The Full Wiki

Non-breaking space: Wikis

Advertisements
  
  

Note: Many of our articles have direct quotes from sources you can cite, within the Wikipedia article! This article doesn't yet, but we're working on it! See more info or our list of citable articles.

Encyclopedia

From Wikipedia, the free encyclopedia

In computer-based text processing and digital typesetting, a non-breaking space or no-break space (NBSP) is a variant of the space character that prevents an automatic line break (line wrap) at its position. In certain formats (such as HTML) it also prevents the "collapsing" of multiple consecutive whitespace characters into a single space. The non-breaking space is also known as a hard space or fixed space.

Contents

Non-breaking behaviour

Text-processing software typically assumes that an automatic line break may be inserted anywhere a space character occurs; a non-breaking space prevents this happening (provided the software recognises the character, of course). For example, if the text "100 km" will not quite fit at the end of a line, the software may insert a line break between "100" and "km". To avoid this undesirable behaviour, the editor may choose to use a non-breaking space between "100" and "km". This guarantees that the text "100 km" will not be broken: if it does not fit at the end of a line it is moved in its entirety to the next line.

Non-breaking spaces may be used between words and punctuation in traditional typesetting's spacing rules. In French spacing, for example, a narrow non-breaking space is inserted between words and their enclosing quotation marks (for first-level quotation marks only) and between the last word of a sentence and a composite punctuation sign (semi-colon, question mark, exclamation mark, interrobang…).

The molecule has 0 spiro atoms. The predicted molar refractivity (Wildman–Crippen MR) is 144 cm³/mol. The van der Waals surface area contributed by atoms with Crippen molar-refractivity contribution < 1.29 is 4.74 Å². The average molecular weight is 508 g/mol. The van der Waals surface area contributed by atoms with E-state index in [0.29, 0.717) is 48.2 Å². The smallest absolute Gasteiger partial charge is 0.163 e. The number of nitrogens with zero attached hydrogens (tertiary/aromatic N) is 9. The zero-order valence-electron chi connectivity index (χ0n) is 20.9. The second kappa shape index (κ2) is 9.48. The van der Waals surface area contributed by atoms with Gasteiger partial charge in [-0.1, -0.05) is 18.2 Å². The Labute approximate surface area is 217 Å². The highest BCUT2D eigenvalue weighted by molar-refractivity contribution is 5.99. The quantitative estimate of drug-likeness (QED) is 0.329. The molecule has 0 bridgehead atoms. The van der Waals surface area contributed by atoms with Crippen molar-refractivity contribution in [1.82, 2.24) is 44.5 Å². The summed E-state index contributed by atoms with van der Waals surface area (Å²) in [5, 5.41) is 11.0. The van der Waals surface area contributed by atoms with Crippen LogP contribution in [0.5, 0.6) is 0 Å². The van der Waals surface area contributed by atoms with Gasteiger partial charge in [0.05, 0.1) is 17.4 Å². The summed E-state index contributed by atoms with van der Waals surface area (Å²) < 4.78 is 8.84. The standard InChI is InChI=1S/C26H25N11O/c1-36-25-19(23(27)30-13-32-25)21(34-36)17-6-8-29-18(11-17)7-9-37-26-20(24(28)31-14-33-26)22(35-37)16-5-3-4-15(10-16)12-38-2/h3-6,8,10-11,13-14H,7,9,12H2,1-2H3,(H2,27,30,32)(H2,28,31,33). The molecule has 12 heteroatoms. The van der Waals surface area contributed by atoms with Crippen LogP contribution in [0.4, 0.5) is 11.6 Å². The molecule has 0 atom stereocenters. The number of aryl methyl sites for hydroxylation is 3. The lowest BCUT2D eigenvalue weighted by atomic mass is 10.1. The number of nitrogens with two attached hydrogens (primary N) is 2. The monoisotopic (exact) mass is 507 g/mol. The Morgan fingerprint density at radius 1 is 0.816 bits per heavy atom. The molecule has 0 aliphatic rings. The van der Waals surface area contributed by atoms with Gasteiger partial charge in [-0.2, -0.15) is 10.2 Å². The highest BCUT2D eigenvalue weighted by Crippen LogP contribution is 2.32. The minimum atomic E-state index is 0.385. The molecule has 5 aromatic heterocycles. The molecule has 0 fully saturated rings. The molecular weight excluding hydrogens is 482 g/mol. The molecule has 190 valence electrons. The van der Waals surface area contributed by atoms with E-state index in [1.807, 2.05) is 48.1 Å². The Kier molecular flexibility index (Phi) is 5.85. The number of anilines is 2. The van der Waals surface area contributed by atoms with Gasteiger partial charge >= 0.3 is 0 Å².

When rendering non-breaking spaces, programs should do it respecting every property of the standard space-character, except its line-breaking behavior. However, there are programs which do not follow this intent exactly -- for example, even such a modern and widespread web browser like Mozilla Firefox's version 3.5.3, released in 2009. Firefox (correctly) suppresses the line-wrapping when rendering the non-breaking space, but it (incorrectly) ignores the word-spacing CSS style property value. Other programs may also suffer from the same flaw. This simple HTML code will demonstrate this flaw on affected browsers (copy/paste it into some text editor, save as test.htm, and open it in your browser):

<html><body style="word-spacing:1em">
This paragraph shows extreme wide<br>
spaces between words, because of<br>
1em word-spacing CSS style property.
<br><br>
This&nbsp;paragraph&nbsp;contains&nbsp;non-breaking<br>
spaces&nbsp;and&nbsp;should&nbsp;show&nbsp;the&nbsp;same<br>
spaces&nbsp;like&nbsp;the&nbsp;first&nbsp;one.<br>
</body></html>

Note: As of version 3.6, Firefox does respect the word-spacing CSS style property value.

Use as non-collapsing whitespace